Drew Crabtree's career isn't the most impressive, on paper.
The senior, has only totaled 48 minutes in three seasons. That accounts for just over one full game.
He also only has 14 points throughout his career — all 3-pointers, plus two free throws. In fact, he's only attempted one 2-point field goal.
But long after Jaaron Simmons and Jason Carter and everyone else on the Bobcats roster is gone, long after graduations have passed and stats are finalized, they'll all remember Crabtree.
"What do you say about a guy who’s friends with everybody on the team?" coach Saul Phillips said. "He takes a kid from Detroit home to the farm with him over Christmas, they do whatever they do on the farm. He just stretches across the whole locker room, his words carry weight, just a super nice kid."
For a walk-on to have that kind of presence on a team seems unusual, especially given his almost nonexistent influence during games.
“We have a pretty good relationship," Sam Frayer said of Crabtree. "When I was a freshman, the new walk-on, it was hard. Drew helped guide me, let me know what I had to do. He’s never been one to boss you around. He’s always been a good friend and someone that you can go to.”
Crabtree's fame as a walk-on has risen to a near-cult-like following amongst the Ohio fanbase, too.
Whenever the game is out of reach, whether Ohio is winning or losing, the crowd begins to chant and scream for Crabtree. And when he enters the game, it's a whole different story.
The bench stands up at an attempted shot, the crowd rises in excitement during the final few minutes, all in anticipation to see the walk-on they adore make one 3-pointer, just one chance to cheer again.
"I really appreciate the O Zone, they give me a lot of love," Crabtree said. "I don’t know why, but I’ll take it. They’re hyped the whole game, but it’s nice, those, 'we want Crabtree' chants make you feel good."
That hasn't gone unnoticed by others on the team, either. Frayer, a junior, knows time is running out on Crabtree's career. So, when the two enter the game together, he often passes to Crabtree to get him to score.
“This year has just been getting Drew a bucket — he likes to pass the ball a little too much," Frayer said. “He wants to facilitate and get everyone the ball. I really want him to be selfish. We get in Senior Night, you’ll see some pretty selfish stuff.”
When Crabtree enters the game on Senior Night, he'll play alongside another senior — one whose life Crabtree is about to make a permanent impact on.
* * *
Kenny Kaminski met Crabtree in an open gym in 2014. Kaminski had just transferred to Ohio from Michigan State.
"He wasn’t that talkative," Crabtree said. "I didn’t think we’d end up being best friends, we just kind of talked small talk, like ‘What’s up, I’m Kenny,' 'Oh, what’s up, I’m Drew.' "
As the two began to hang out more, they realized they had more in common than they thought. They have similar tattoos about a tragedy in each of their lives.
Crabtree's tattoo is angel wings with "22" on it, in memory of his sister, who passed away from cancer. Kaminski's tattoo is for his best friend, who passed away when he was younger.
“Honestly, we both experienced loss at different points of our lives," Kaminski said. "I think that bond brought us really close together."
As the two forged a bond, Kaminski began to shine on the floor in the 2015 season, his junior year. He started all 33 games and averaged 12.6 points per game. Crabtree played nine minutes in the entire season.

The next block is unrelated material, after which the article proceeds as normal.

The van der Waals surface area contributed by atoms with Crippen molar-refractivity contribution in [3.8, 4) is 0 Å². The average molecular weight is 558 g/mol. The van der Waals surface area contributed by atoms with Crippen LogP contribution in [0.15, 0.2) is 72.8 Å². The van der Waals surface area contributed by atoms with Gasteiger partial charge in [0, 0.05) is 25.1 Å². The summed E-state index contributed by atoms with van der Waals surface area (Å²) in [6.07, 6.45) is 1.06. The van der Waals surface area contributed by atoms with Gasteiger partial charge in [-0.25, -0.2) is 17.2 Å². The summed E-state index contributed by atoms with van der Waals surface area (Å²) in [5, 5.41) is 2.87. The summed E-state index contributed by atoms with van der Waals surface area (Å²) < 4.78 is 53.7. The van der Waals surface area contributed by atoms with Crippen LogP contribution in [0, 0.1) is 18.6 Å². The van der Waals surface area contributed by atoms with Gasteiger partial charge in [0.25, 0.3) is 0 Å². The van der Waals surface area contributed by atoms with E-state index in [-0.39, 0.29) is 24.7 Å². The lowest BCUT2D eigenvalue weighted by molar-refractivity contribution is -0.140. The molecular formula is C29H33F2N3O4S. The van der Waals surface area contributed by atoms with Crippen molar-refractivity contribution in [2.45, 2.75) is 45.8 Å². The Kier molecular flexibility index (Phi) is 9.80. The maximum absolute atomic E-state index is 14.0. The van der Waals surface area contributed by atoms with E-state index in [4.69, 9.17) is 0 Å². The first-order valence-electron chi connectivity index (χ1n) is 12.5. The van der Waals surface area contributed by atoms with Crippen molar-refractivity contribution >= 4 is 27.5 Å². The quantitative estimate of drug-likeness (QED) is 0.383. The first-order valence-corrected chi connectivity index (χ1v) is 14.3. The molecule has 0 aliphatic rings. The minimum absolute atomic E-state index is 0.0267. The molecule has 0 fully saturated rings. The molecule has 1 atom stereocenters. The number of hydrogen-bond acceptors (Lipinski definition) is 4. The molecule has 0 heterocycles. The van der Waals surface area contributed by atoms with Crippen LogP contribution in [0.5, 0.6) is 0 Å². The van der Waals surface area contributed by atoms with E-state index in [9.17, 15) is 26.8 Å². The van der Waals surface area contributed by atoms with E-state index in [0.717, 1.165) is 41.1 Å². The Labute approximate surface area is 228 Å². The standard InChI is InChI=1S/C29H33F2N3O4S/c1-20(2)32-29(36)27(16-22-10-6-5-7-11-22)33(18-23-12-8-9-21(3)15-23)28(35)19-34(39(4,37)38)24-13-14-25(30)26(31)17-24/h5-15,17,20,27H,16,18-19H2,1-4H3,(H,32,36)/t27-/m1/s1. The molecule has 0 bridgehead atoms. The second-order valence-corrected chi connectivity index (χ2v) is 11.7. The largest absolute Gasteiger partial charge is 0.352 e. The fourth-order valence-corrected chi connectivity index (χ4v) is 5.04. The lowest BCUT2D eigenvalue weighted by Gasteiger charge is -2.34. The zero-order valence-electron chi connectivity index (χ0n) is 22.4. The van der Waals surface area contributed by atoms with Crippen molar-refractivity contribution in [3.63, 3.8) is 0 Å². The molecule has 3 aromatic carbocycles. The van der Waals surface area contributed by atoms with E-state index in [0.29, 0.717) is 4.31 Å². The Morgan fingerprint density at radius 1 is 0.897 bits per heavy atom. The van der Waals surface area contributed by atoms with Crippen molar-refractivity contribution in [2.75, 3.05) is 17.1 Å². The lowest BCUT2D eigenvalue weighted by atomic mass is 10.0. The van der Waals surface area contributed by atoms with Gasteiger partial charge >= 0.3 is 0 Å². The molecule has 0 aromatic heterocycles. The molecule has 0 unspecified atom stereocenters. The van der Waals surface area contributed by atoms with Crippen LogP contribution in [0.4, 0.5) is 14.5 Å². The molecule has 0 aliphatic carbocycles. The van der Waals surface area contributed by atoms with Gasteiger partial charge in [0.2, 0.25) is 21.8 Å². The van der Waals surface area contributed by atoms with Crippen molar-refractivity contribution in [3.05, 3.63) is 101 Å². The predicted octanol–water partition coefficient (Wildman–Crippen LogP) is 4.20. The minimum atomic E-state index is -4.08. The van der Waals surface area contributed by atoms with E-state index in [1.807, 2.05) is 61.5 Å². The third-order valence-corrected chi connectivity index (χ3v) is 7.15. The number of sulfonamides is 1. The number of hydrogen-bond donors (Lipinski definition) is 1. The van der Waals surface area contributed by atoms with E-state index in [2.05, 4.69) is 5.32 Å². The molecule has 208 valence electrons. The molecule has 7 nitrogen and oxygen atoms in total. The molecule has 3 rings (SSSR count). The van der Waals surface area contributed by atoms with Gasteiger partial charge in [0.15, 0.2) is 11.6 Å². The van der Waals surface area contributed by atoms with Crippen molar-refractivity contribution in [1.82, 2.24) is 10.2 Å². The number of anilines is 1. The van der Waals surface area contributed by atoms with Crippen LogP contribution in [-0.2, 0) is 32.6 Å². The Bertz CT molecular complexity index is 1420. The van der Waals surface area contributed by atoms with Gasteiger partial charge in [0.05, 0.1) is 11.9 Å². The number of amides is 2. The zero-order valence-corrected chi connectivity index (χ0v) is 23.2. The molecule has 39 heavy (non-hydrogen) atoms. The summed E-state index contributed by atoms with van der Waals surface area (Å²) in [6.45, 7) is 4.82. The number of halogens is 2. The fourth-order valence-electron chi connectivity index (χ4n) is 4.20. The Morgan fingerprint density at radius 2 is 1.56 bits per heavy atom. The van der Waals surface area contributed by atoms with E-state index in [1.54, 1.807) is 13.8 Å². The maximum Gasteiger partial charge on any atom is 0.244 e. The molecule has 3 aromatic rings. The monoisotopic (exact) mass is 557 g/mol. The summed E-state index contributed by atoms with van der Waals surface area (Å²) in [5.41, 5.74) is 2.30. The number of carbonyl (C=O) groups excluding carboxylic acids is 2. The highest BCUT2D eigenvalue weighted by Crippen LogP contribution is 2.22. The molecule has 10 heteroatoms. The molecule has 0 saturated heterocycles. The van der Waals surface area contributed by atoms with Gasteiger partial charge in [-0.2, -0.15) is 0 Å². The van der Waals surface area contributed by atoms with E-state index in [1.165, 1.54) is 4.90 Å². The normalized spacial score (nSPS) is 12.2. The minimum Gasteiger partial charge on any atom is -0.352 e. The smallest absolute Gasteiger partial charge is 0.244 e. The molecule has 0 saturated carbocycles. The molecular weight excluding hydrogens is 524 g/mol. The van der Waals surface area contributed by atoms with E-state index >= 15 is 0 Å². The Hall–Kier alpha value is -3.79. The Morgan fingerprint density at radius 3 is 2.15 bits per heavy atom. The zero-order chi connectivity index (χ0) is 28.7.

Yet, Crabtree was there the entire way.
"He’s the ultimate teammate, the guy that’s always there for anybody ... the best way to say it is that he’s just an awesome teammate," Kaminski said.
The two weren't just best friends on the court; they became friends off it. Kaminski is engaged to former soccer and current softball player Alexis Milesky — and Crabtree will be the best man.
“He’s my best friend," Kaminski said. "He knew Lexi from high school, they already had a pretty solid friendship before that; he got to experience all the growth that I got to experience with Lexi, just in a different kind of way.”
The Bobcats' season is now just a handful of games away from being over, whether it ends in victory or defeat. But even if Crabtree doesn't enter any of the games, he'll have to be there for Kaminski, as he always has been. There's a wedding to tend to.
* * *
Crabtree knew one thing about Phillips when he made the trip from Fargo, North Dakota, to Athens for the 2014 season.
“When he got here, the only thing I knew about him was that he was the guy that ran across the court (on 'One Shining Moment')," Crabtree said, laughing.
That might make it that much harder, however, to say goodbye.
"Since day one, he’s come in here and been an amazing coach," Crabtree said. "He develops relationships on a personal level first, along with coaching. That really helps; I’ve developed a ton as a player.”
As Crabtree says goodbye to The Convo on Senior Night, Friday night against Miami, he'll have to leave behind a team that will, quite frankly, just look different without him on the end of the bench.
"It’s starting to become real," Crabtree said. "I’m starting to realize I might never get to play again, score again, hear 'We want Crabtree!' It’s bittersweet, though, because I’ve had such a great ride with this career. It’s not that I’m ready for it to be done, but I can’t complain about my journey.”
And once the game starts, he'll take his place on the Ohio bench for the first 37 minutes or so against Miami. But maybe, just maybe, if the Bobcats jump out to a big lead, Crabtree can hit the floor as those chants rain down on him once again.
The PA announcer will proclaim:
"Now entering the game for the Bobcats ... Drew! Crabtree!"
And the crowd will roar again. One last time.